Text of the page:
Effective as of May 19, 2020, the Department of Labor Wage and Hour Division (“DOL”) announced a final rule that may change the requirements of overtime compensation for some employers.
The Fair Labor Standards Act (“FLSA”) generally requires covered employers to pay non-exempt employees overtime compensation at the rate of 1.5 times an employee’s regular rate of pay for time worked in excess of 40 hours per workweek. Section 7(i) of the FLSA provides an exemption for employers from the overtime compensation requirement for certain employees of retail or service establishments that are paid primarily on a commission basis.
Since 1961, the DOL provided a set list reporting which establishments lacked a “retail concept” and as a result, were not permitted to claim the exemption to paying overtime compensation. Although the list was referenced for almost 60 years, the list was questioned by many courts as it was described as incomplete and arbitrary.
The Simplified Analysis
In an effort to remedy concerns with the old rule, the DOL announced a final rule to provide a simplified and uniform analysis for employers when determining whether they qualify as a “retail or service” establishment, and are therefore exempt from paying overtime compensation to certain employees. In effect, this final rule withdraws two portions of the old rule, including the list of establishments previously identified as lacking a retail concept and an additional list of entities that “may be recognized as retail.” As a result of these withdrawals, establishments that had been listed as lacking a retail concept may now assert that they have a retail concept and may be able to qualify as retail or service establishments.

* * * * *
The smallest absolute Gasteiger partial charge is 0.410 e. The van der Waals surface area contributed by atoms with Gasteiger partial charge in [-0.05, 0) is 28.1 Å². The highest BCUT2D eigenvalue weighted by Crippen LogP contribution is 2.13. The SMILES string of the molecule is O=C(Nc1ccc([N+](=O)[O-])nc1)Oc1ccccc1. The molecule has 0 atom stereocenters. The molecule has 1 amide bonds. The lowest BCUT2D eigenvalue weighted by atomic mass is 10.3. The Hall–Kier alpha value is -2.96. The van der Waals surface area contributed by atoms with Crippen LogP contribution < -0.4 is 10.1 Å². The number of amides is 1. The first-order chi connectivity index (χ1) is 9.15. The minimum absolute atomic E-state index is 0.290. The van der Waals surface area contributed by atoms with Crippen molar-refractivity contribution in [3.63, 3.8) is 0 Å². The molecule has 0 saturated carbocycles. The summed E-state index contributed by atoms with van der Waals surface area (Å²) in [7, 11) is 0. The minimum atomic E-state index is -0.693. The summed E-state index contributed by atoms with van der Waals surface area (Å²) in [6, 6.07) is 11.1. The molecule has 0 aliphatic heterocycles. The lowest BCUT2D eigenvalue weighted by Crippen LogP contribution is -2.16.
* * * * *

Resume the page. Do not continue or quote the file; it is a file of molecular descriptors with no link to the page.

The final rule allows the DOL to apply one analysis to all entities to determine which employers will fall under the exemption for overtime compensation. For an employer to qualify for the exemption under the new rule, three criteria must be met:
- The employee must be employed by a “retail or service” establishment, which is defined by the DOL as “an establishment 75 per centum of whose annual dollar volume of sales of goods or services (or both) is not for resale and is recognized as retail sales or services in the particular industry.”
- The employee’s regular rate of pay must exceed 1.5 times the applicable minimum wage under the FLSA.
- More than half of the employee’s total earnings in a representative period must be commissions.
The driving force behind the decision to withdraw the provisions from Section 7(i) is to recognize the dynamic characteristics of the economy. The DOL understands that an industry may gain or lose retail characteristics over time as the economy develops and modernizes and that a rigid list of establishments cannot account for such developments.
If you are an employer, do you know how this final rule impacts the compensation structure for your employees? The attorneys at CCJ are able to assist you in answering this question and making informed business decisions moving forward.